Layoffs etiquette: Microsoft, others show how not to cut jobs

There is no good way to eliminate thousands of jobs. But as recent layoffs in technology and banking have shown, there are better and worse ways to do it. That’s not just for the layoffs themselves, but also for what the company is doing at the same time.

Microsoftfor its part, warmed up this week for hosting an exclusive party in Davos where attendees enjoyed a live performance by Sting on Tuesday night, as Wall Street Journal reported. It’s unclear what the company paid the performer, but $500,000 not surprising.

The next day, the company announced it laying off 10,000 people. CEO Satya Nadella sent an email to employees when the news broke, reading, “We will treat our people with dignity and respect, and act transparently. These decisions are difficult, but necessary.” But the private Sting performance held so close to the devastating announcement undoubtedly hurt.

“I’m a big fan of Satya Nadella, but this is a seriously bad symbol of the executive,” tweet Rita Gunther McGrath, a professor at Columbia Business School and author of The End of Competitive Advantage.

on Salesforce this month, staff were called to an all-hands meeting a day after the company announced layoffs affecting 8,000 employees. Many attendees were stunned, however, when CEO Marc Benioff avoids questions about layoffs and instead gave a two-hour speech that many considered rambling. In an internal Slack channel, Reported by the insiderone employee wrote, “Is Marc picking on today’s 47,600+ employees by talking in circles and avoiding the topic at hand?”

on Twitter, thousands have been laid off after Elon Musk’s messy takeover. Many are sent in an email signed only by the company who is reading“It is with regret that we are writing to inform you that your role on Twitter has been affected,” and then had to wait months for their official dismissal agreements, which came fell short of their expectations. Even worse, the agreements are emailed through a third-party service in what appears to be a phishing attempt.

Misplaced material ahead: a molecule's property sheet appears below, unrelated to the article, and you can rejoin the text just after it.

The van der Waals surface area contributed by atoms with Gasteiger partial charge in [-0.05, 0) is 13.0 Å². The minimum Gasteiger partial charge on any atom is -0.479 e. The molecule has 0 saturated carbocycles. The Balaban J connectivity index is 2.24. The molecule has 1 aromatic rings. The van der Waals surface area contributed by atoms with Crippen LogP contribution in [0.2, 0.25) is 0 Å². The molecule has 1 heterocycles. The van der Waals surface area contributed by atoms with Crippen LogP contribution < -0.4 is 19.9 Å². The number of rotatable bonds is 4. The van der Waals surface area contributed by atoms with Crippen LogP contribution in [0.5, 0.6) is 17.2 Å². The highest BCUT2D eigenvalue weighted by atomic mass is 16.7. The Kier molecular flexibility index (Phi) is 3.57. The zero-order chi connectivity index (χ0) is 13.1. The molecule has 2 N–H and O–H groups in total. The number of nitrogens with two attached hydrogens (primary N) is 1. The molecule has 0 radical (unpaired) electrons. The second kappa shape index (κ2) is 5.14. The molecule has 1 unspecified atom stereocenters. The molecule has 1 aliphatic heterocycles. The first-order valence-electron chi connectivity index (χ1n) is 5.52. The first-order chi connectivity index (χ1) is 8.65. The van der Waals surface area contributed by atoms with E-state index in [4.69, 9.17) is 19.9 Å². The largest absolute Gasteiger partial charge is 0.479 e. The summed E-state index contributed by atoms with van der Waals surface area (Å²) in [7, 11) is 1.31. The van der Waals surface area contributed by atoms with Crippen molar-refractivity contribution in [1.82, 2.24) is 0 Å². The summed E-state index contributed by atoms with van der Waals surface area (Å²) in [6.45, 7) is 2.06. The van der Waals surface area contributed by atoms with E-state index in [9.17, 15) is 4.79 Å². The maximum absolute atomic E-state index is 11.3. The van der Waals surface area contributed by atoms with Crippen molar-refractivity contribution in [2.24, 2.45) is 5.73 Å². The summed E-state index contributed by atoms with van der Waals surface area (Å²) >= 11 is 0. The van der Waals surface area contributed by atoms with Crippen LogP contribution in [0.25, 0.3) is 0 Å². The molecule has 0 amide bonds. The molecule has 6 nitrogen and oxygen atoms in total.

“Difficult decisions have to be made from time to time. Quick decisions too. But there must always be a place for humanity in the process,” Gemma Dale, founder of HR firm Work Consultancy, tweet after deleting Twitter.

on Goldman Sachs this month, employees showed up to seemingly routine meetings—that they were sent calendar invitations—instead of discovering that they had lost their jobs. As one worker told the New York Post in the experience of one colleague, the “meeting was placed on his calendar under false pretenses.”

Asked about the tactic, the bank, which laid off 3,200 workers this month, shared a statement on luck read: “We know this is a difficult time for people to leave the company. We are grateful for all the contributions of our people, and we provide support to ease their changes.

luck also reached out to Microsoft, Twitter, and Salesforce but did not receive immediate responses.

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